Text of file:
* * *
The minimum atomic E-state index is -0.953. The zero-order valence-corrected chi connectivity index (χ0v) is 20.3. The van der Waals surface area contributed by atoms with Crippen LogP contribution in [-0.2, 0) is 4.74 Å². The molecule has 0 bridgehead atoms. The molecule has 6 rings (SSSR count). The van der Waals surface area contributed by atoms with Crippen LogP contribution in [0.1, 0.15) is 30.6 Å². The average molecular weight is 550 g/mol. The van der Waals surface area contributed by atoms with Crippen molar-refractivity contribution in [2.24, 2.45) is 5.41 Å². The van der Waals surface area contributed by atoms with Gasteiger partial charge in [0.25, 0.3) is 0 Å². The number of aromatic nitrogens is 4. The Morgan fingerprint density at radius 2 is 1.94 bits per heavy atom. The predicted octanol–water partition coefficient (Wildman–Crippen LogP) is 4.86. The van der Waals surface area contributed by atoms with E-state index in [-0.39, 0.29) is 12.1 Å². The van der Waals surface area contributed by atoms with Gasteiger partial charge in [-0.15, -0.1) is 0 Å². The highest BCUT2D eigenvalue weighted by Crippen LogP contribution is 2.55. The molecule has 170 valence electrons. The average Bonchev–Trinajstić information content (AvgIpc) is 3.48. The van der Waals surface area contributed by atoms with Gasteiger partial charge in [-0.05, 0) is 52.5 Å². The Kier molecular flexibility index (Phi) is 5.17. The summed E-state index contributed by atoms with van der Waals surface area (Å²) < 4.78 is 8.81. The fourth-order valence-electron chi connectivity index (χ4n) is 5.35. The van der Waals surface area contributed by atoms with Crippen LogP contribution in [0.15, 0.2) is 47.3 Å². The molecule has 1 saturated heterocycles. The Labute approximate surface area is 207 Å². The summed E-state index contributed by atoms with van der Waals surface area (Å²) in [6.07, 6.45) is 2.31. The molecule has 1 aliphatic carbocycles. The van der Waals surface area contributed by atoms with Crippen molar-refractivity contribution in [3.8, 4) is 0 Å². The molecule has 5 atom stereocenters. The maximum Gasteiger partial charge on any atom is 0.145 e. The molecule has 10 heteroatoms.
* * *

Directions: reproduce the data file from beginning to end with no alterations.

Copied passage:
The minimum atomic E-state index is -0.953. The zero-order valence-corrected chi connectivity index (χ0v) is 20.3. The van der Waals surface area contributed by atoms with Crippen LogP contribution in [-0.2, 0) is 4.74 Å². The molecule has 0 bridgehead atoms. The molecule has 6 rings (SSSR count). The van der Waals surface area contributed by atoms with Crippen LogP contribution in [0.1, 0.15) is 30.6 Å². The average molecular weight is 550 g/mol. The van der Waals surface area contributed by atoms with Crippen molar-refractivity contribution in [2.24, 2.45) is 5.41 Å². The van der Waals surface area contributed by atoms with Gasteiger partial charge in [0.25, 0.3) is 0 Å². The number of aromatic nitrogens is 4. The Morgan fingerprint density at radius 2 is 1.94 bits per heavy atom. The predicted octanol–water partition coefficient (Wildman–Crippen LogP) is 4.86. The van der Waals surface area contributed by atoms with E-state index in [-0.39, 0.29) is 12.1 Å². The van der Waals surface area contributed by atoms with Gasteiger partial charge in [-0.15, -0.1) is 0 Å². The highest BCUT2D eigenvalue weighted by Crippen LogP contribution is 2.55. The molecule has 170 valence electrons. The average Bonchev–Trinajstić information content (AvgIpc) is 3.48. The van der Waals surface area contributed by atoms with Gasteiger partial charge in [-0.05, 0) is 52.5 Å². The Kier molecular flexibility index (Phi) is 5.17. The summed E-state index contributed by atoms with van der Waals surface area (Å²) < 4.78 is 8.81. The fourth-order valence-electron chi connectivity index (χ4n) is 5.35. The van der Waals surface area contributed by atoms with Crippen LogP contribution in [0.15, 0.2) is 47.3 Å². The molecule has 1 saturated heterocycles. The Labute approximate surface area is 207 Å². The summed E-state index contributed by atoms with van der Waals surface area (Å²) in [6.07, 6.45) is 2.31. The molecule has 1 aliphatic carbocycles. The van der Waals surface area contributed by atoms with Crippen molar-refractivity contribution in [3.8, 4) is 0 Å². The molecule has 5 atom stereocenters. The maximum Gasteiger partial charge on any atom is 0.145 e. The molecule has 10 heteroatoms.